BAKERSFIELD, Calif. — The US government has been partially shutdown for almost four weeks causing thousands of federal employees to go without pay. The aftershock of the Washington divide is also hurting people here in Kern County.
For over 20 years the Bakersfield American Indian Health Project (BAIHP) has served 3500 Native Americans representing 500 tribal nations throughout Kern County. The staff of 11 deliver stop gap health care including case management and transportation.
Dan Tatum, the projects chief executive officer says 75% of the clinics income comes from the Indian Health Service (IHS) title 5 funding. Only 2% of the 5.5 billion dollars is allocated to urban clinics like the project. There are 10 Urban Indian Health Programs in California.
Tatum says as of now BAIPH has enough funding to operate through the end of February due to support from organizations like Adventist Health. Sharlet Briggs, President of Adventist Health Bakersfield says after hearing how the shutdown was impacting people and their prescription medication reached out to Mayor Karen Goh who connected her with the BAIHP.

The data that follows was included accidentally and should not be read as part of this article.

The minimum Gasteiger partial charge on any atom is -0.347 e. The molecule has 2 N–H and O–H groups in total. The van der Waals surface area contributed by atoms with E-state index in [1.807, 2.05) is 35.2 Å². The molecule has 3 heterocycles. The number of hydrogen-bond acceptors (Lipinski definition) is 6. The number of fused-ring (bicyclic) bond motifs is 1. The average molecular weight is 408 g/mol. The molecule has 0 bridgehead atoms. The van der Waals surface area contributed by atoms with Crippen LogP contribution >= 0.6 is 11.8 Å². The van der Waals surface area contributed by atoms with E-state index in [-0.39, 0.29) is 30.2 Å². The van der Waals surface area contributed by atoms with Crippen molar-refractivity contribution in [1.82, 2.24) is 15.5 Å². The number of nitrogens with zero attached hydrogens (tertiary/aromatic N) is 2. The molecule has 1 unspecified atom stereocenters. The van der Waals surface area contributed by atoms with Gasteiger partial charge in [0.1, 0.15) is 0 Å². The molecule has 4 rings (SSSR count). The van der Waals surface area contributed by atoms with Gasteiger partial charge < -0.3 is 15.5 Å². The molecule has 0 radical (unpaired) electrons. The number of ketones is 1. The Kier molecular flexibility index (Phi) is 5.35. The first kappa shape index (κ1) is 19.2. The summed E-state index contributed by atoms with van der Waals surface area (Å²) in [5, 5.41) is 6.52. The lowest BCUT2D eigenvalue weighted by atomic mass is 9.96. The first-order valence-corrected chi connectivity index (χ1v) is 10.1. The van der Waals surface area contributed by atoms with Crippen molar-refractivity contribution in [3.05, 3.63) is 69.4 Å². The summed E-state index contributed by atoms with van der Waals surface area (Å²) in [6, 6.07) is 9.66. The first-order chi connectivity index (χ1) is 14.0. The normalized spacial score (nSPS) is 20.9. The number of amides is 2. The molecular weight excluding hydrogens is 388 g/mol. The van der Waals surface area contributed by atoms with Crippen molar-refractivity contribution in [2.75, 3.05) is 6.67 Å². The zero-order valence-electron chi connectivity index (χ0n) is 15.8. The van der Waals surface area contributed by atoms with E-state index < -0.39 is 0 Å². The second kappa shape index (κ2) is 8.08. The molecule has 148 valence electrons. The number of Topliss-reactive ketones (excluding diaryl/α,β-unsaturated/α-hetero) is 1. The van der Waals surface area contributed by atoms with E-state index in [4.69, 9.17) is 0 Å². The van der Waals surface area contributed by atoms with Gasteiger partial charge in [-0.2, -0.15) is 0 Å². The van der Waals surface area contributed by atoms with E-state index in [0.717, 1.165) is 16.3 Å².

Adventist has decided to donate prescription medications to the project until the government shutdown ends or the project runs out of funding.
23ABC will continue to follow this story as it develops.